Monday, May 28, 2018

Dear Great Book Guru, With Memorial Day quickly coming  upon us, I am making my plans.  At 8am Monday we will be hosting a breakfast on the front lawn of the Children’s Library after which we will march in the Village’s iconic parade - again organized by Phil Como.  Following the beautiful, bittersweet ceremony at Clifton Park, we will head down to Sea Cliff Beach for lunch.  Any suggestions for a good book to bring along?  Memorial Day Observer

Dear Memorial Day Observer, Sounds like you have a fine plan and I have an interesting, thought-provoking book to complete your weekend:  THE PERFECT MOTHER  by Aimee Molloy.  This psychological thriller can be read on two levels.  The obvious one is that of a crime novel- a child is kidnapped and there are many colorful suspects and leads. The other is a disturbing social commentary:  our harsh judgment of women- and mothers in particular.  The May Mothers is a group of Brooklyn women whose babies were born in May and have met up through an online parenting group.  They gather weekly at Prospect Park with their children to share, advise and- yes- judge.  The women decide to meet at a popular local bar for a night out without children or husbands. During the evening, one of the babies is kidnapped and for the next thirteen days, we follow the stories of four of these women as the media, their families, and their peers turn on them for what are perceived as failings.  While the resolution is farfetched, the story of societal demands on mothers is right on.  Highly recommended!

Monday, May 14, 2018

Dear Great Book Guru,  I am decluttering my house in anticipation of the annual Village-wide Garage Sale here in Sea Cliff on Saturday, June 2.  I’ll be dropping my used books off at the Main Library after May 21 but I would love to have something to read now- perhaps a short novel on a current topic…
Avid Declutterer                   
Dear Avid Declutter, Congratulations on your determination and I do have a good book for you: THE PARKING LOT ATTENDANT by Nafkote Tamirat.  This debut novel opens in a utopian community where our unnamed narrator is living with her father. Neither father nor daughter is welcome and quickly the story line switches back to Boston where they had been living until forced to flee under mysterious circumstances.  The narrator had immigrated to Boston as a fifteen year old. To her father’s dismay, she is drawn to the charismatic Ayale, a parking lot attendant who is the unofficial king of Boston’s close knit Ethiopian community.  Soon it becomes evident that Ayale is a sinister force but this makes him all the more attractive to the young girl.  By the time she realizes the full extent of his plans, she has become totally complicit. This is a coming of age novel, a look into the loneliness of the immigrant, a study of fatherhood, and ultimately a darkly compelling mystery…..highly recommended!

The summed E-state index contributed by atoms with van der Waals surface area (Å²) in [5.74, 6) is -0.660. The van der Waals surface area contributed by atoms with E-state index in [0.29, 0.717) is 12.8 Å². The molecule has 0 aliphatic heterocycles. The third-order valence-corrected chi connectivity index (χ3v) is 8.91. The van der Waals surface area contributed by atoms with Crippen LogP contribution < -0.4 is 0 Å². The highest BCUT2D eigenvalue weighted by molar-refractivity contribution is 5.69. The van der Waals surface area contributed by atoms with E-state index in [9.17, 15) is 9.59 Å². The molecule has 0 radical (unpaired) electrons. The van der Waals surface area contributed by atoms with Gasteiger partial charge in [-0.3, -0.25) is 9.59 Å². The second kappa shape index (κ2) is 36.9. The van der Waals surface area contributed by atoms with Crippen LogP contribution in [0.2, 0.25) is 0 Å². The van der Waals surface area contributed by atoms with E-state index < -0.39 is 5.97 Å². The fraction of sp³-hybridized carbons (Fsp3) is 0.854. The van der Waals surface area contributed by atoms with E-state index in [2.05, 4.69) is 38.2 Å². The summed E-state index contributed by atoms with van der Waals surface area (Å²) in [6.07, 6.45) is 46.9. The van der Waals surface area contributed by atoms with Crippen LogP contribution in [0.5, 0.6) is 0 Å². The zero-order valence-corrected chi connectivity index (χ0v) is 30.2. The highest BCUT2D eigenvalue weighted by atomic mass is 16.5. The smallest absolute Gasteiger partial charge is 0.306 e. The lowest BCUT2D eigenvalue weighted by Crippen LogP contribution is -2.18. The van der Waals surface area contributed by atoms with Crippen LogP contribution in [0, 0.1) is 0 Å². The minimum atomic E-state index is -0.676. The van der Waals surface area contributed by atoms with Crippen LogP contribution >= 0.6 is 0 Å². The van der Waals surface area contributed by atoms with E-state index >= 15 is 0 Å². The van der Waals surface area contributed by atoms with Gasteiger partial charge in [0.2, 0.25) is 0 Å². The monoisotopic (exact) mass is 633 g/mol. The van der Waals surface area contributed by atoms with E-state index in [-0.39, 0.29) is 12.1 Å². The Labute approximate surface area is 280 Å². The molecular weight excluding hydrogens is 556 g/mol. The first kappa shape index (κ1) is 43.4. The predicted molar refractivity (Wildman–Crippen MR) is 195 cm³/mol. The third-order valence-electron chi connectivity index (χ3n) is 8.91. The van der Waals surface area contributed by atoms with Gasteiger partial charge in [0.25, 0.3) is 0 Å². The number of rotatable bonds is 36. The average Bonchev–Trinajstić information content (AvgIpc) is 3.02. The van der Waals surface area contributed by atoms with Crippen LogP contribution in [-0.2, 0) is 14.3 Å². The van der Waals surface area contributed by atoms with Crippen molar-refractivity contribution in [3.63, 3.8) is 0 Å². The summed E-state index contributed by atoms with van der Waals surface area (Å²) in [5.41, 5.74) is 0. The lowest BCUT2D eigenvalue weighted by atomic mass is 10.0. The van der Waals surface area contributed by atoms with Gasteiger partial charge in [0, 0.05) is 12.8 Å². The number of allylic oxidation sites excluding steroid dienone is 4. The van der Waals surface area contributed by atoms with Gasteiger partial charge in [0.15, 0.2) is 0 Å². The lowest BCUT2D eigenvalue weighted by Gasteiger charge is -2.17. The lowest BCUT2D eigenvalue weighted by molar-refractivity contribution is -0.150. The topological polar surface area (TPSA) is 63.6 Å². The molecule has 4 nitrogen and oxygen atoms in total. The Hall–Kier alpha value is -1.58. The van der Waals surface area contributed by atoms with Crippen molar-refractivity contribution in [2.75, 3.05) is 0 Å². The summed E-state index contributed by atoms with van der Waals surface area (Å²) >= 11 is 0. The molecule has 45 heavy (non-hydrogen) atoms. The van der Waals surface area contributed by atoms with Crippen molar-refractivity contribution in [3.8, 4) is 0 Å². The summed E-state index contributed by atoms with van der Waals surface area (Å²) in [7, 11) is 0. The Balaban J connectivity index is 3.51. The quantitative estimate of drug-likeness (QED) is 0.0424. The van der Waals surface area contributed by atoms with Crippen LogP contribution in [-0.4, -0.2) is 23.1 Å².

Tuesday, May 8, 2018

Dear Great Book Guru,  We are planning a family celebration for Mother’s Day this Sunday.  It will be brunch, a play, and then dessert at our favorite local restaurant.  Whenever we get together, conversations always turn to books we are reading.  I have time this week to begin something good for discussion- preferably non-fiction.  Any recommendations?  
Mother’s Day Celebrant
Dear Mother’s Day Celebrant,  I just finished reading a wonderful book: AFTER LINCOLN  by A.J. Langguth I think you will enjoy and find much in it to discuss.  The book is divided into twenty chapters each devoted to one character ( Charles Sumner, Rutherford B. Hayes…)  or topic (Ku Klux Klan, Jim Crow….) all of which come together to  show the tragic and avoidable aftermath of the American Civil War- when the rights of freed black men and women were taken away by greed, cowardice, and malfeasance.   After Lincoln’s assassination, efforts were made by some to right the wrongs of slavery but to little avail.  It was not until 1964 when Lyndon Johnson signed the Civil Rights Act did the protections purposed one hundred years before came into effect.   The individual tales of the heroes and villains that made up the famous “team of rivals” make for a fascinating albeit troubling read. Highly recommended!